Of this I am convinced: This side of heaven there is nothing more wonderful we could ever hold in our hands or engage with our minds than God’s Word as given to us in the Bible.
The author describes 25 ways of engaging with Scripture:
Survey the Word, Listen to the Word, Read the Word Silently, Read the Word Aloud (Privately), Read the Word Publicly, Discuss the Word, Hand-copy the Word, Study the Word, Cross-reference the Word, Stress the Word, Highlight the Word, Read the Word Responsively, Paraphrase the Word, Dramatize the Word, Sketch the Word, Read the Word Interpretively, Memorize the Word, Recite the Word Interpretively, Personalize the Word, Sing the Word, Hum the Word, Display the Word, Share the Word, Teach (or Preach) the Word, Do the Word! [more...]
These 5 bookmarks are free to download and contain easy to follow directions for five Scripture Engagement methods:
Reading, Meditation, Prayer, Contemplation, Action
Scripture, Observation, Application, Prayer
Prepare, Picture, Ponder, Pray, Practice
The PR3 Method
Pray, Read, Reflect, Respond
Inductive Bible Study
Pray, Observation, Interpretation, Application [more...]
"Our tendency is to “tame” Scripture and make it safe. While we desire to encounter Scripture on its own terms and allow it to speak its liberating word in into our lives, very often we (consciously or unconsciously) work to control it. Because of our fears (real or imagined) we “de-claw” it and domesticate it."
How can we read Scripture in ways that prevent us from encountering God in his Word? This article describes some common pitfalls: hyper-personalism, domestification, reductionism, isolationism, heroism, moralism and dualism. They are best demonstrated when a group practices reading the Scriptures in ways that make these barriers clear AND when they offer fresh readings that demonstrate alternatives. [more...]
Bible Book Club, from the British and Foreign Bible Society, provides ideas and resources for running a book club with friends, where you read through books of the Bible together.
A guide for each book for the Bible is available for download. They give background information including tips, discussion questions and some hints for handling tricky sections.
In the Jump Into the Word blog, Lawson Murray asks how the digital age will influence Bible engagement.
He makes a list of possible effects:
- "the Bible will be read in multiple formats in an ever emerging variety of forms on a growing range of devices
- availability and access to different Bible versions and translations will continue to increase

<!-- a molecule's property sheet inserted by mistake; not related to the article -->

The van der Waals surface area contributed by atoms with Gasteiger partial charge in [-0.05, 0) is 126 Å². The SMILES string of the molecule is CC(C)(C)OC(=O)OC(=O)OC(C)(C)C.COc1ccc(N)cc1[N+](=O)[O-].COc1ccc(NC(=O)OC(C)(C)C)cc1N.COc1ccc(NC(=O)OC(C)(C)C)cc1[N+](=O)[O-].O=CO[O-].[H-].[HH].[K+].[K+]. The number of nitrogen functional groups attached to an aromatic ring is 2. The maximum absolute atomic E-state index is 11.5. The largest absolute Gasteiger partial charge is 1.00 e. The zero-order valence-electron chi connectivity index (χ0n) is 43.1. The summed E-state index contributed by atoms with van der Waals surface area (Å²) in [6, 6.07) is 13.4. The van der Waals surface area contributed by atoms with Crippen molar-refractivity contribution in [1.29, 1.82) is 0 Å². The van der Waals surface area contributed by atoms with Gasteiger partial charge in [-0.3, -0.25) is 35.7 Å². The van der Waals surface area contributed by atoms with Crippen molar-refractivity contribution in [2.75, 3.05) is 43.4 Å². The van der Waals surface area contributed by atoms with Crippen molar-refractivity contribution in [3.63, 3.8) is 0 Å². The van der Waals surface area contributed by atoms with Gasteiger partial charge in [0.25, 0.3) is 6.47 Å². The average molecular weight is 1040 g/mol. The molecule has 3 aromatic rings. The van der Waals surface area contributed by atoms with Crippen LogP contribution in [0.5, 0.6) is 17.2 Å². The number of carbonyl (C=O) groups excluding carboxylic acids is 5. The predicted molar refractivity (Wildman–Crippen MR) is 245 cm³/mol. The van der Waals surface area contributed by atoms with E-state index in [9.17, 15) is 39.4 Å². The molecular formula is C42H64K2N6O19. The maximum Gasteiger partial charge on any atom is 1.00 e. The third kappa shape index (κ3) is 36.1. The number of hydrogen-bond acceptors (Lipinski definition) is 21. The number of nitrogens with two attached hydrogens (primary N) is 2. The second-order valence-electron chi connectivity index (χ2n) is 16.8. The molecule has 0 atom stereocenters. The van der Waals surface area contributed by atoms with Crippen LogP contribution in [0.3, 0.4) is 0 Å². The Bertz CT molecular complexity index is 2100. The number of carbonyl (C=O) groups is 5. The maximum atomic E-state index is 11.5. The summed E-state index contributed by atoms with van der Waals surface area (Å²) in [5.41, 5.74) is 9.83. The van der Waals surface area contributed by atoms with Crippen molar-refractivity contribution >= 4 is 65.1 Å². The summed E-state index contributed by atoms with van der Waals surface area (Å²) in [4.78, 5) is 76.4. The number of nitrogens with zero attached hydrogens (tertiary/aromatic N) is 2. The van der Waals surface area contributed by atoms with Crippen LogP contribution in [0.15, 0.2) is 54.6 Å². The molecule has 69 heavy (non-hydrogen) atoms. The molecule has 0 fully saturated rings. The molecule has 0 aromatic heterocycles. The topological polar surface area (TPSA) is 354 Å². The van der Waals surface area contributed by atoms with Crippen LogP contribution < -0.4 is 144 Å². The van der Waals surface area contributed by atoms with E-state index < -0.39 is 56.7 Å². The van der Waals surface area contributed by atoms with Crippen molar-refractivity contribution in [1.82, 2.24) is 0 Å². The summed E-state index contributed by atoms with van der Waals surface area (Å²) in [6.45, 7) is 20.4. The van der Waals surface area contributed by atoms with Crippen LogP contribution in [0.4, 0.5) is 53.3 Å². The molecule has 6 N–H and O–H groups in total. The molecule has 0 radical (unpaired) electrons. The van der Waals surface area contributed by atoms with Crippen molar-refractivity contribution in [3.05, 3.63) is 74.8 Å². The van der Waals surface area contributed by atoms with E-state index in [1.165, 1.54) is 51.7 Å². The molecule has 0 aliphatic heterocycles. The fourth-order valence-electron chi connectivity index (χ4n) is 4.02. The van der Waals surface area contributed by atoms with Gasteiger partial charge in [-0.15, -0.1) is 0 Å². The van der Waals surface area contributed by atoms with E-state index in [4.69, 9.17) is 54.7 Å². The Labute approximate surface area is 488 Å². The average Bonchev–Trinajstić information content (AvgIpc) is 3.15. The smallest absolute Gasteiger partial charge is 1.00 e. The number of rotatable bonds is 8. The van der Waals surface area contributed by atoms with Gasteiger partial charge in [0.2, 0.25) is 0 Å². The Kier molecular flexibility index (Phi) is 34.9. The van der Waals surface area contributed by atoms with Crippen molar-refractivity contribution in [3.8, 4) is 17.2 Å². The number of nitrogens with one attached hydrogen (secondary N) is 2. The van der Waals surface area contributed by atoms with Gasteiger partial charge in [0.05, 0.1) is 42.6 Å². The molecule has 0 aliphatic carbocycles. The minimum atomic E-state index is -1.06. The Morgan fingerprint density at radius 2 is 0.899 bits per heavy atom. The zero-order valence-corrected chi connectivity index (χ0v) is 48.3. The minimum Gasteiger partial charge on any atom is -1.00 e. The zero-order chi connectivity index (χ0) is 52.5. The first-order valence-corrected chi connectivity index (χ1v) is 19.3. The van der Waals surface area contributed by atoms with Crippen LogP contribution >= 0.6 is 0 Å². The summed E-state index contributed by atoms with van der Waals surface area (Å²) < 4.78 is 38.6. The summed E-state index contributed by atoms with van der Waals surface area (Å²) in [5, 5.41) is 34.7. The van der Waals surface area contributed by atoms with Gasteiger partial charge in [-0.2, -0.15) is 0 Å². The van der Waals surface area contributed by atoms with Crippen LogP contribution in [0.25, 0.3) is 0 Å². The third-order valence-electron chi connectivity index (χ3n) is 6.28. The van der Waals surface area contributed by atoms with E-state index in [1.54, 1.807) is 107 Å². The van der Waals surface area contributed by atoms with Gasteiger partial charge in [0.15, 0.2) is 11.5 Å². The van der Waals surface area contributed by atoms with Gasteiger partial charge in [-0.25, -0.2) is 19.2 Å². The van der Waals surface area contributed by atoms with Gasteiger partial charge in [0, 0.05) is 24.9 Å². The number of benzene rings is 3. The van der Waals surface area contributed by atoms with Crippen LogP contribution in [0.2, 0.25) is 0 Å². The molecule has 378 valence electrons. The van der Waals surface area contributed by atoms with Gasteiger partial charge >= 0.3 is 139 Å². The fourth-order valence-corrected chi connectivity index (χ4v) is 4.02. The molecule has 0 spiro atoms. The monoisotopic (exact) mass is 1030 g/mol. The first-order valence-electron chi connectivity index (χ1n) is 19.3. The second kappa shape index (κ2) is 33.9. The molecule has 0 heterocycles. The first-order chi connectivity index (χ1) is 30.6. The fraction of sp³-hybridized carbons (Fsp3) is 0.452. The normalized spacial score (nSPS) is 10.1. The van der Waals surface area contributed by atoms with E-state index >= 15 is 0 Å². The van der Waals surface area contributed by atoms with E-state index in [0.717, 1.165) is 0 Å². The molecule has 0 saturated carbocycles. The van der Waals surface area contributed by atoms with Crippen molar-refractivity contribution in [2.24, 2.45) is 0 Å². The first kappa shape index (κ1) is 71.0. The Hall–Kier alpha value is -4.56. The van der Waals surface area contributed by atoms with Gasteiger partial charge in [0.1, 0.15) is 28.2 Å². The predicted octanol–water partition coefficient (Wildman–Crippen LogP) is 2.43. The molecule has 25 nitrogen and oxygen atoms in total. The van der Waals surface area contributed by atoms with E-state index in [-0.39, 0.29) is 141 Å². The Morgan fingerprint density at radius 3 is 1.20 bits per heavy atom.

- greater access to audio Bibles and podcasts may help us become better “hearers” of the Word
- sharing thoughts and insights about the Bible may increase due to social networks like facebook and Linkedin
- interactive software programs/systems, hypertext, blogs, posts and webinars uniquely facilitate biblical study and reflection
- sharing favourite or meaningful verses will increase due to texting and tweeting
- the individual’s opportunity and capacity to understand and interpret the Scriptures will increase
- missions could prosper because nations closed to the Gospel will find it more difficult to restrict the availability of biblical texts
- the Scriptures are readily available in any language or translation to anyone on earth with a smart phone
- Scripture memorization may decline because Google, Bible Gateway, You Version and such make it easy to look up a passage or text
- people will become significantly less likely to buy printed copies of the Bible
- reading Scripture within a contemplative framework may decline
- sequential reading will decline due to the fact that reading on the web develops inclinations to skip around, dip and dabble, browse or scan information
- tendencies to read the Bible in short fast bursts will increase
- concentration and meditation on the Scriptures will suffer because of what Cory Doctorow has called “an ecosystem of interruption technologies” (animations, hyperlinks, live feeds, pop-ups and so on)
- qualitative depth of reading will be sacrificed for reading geared to a quantitative scope
- e-books may augment a predisposition to uncouple content from form which may lead to tendencies to view the Scriptures as something detached from their incarnational form – the textual equivalent of Cartesian dualism